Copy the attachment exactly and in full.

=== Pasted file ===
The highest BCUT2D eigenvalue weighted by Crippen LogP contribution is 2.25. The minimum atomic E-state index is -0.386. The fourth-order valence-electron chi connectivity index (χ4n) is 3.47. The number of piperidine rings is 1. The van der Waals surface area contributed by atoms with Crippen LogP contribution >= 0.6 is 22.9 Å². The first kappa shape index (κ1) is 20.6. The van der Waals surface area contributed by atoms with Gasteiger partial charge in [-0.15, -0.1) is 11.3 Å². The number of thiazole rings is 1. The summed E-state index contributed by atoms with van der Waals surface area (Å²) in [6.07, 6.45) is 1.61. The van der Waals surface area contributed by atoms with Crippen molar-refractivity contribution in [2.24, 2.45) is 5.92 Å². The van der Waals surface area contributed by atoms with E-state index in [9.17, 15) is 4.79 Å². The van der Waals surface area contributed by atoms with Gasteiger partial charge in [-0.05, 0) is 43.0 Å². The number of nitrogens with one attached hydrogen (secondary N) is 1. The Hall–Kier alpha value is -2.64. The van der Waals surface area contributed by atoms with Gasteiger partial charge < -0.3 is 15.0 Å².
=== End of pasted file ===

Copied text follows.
The highest BCUT2D eigenvalue weighted by Crippen LogP contribution is 2.25. The minimum atomic E-state index is -0.386. The fourth-order valence-electron chi connectivity index (χ4n) is 3.47. The number of piperidine rings is 1. The van der Waals surface area contributed by atoms with Crippen LogP contribution >= 0.6 is 22.9 Å². The first kappa shape index (κ1) is 20.6. The van der Waals surface area contributed by atoms with Gasteiger partial charge in [-0.15, -0.1) is 11.3 Å². The number of thiazole rings is 1. The summed E-state index contributed by atoms with van der Waals surface area (Å²) in [6.07, 6.45) is 1.61. The van der Waals surface area contributed by atoms with Crippen molar-refractivity contribution in [2.24, 2.45) is 5.92 Å². The van der Waals surface area contributed by atoms with E-state index in [9.17, 15) is 4.79 Å². The van der Waals surface area contributed by atoms with Gasteiger partial charge in [-0.05, 0) is 43.0 Å². The number of nitrogens with one attached hydrogen (secondary N) is 1. The Hall–Kier alpha value is -2.64. The van der Waals surface area contributed by atoms with Gasteiger partial charge < -0.3 is 15.0 Å².